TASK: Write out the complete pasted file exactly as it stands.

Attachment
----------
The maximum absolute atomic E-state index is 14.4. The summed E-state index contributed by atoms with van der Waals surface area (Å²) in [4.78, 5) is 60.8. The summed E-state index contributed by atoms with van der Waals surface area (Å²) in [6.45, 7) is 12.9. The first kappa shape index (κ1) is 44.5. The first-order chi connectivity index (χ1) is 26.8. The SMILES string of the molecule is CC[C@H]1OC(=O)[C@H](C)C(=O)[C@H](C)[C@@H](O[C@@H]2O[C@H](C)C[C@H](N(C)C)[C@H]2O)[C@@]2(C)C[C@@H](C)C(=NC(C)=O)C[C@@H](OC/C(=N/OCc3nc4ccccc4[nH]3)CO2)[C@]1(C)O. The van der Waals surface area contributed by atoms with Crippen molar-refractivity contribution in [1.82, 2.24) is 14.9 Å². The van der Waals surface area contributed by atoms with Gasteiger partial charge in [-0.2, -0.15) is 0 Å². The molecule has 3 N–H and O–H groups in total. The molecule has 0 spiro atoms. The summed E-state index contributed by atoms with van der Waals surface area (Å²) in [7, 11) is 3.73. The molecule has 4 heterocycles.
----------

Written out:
The maximum absolute atomic E-state index is 14.4. The summed E-state index contributed by atoms with van der Waals surface area (Å²) in [4.78, 5) is 60.8. The summed E-state index contributed by atoms with van der Waals surface area (Å²) in [6.45, 7) is 12.9. The first kappa shape index (κ1) is 44.5. The first-order chi connectivity index (χ1) is 26.8. The SMILES string of the molecule is CC[C@H]1OC(=O)[C@H](C)C(=O)[C@H](C)[C@@H](O[C@@H]2O[C@H](C)C[C@H](N(C)C)[C@H]2O)[C@@]2(C)C[C@@H](C)C(=NC(C)=O)C[C@@H](OC/C(=N/OCc3nc4ccccc4[nH]3)CO2)[C@]1(C)O. The van der Waals surface area contributed by atoms with Crippen molar-refractivity contribution in [1.82, 2.24) is 14.9 Å². The van der Waals surface area contributed by atoms with Gasteiger partial charge in [-0.2, -0.15) is 0 Å². The molecule has 3 N–H and O–H groups in total. The molecule has 0 spiro atoms. The summed E-state index contributed by atoms with van der Waals surface area (Å²) in [7, 11) is 3.73. The molecule has 4 heterocycles.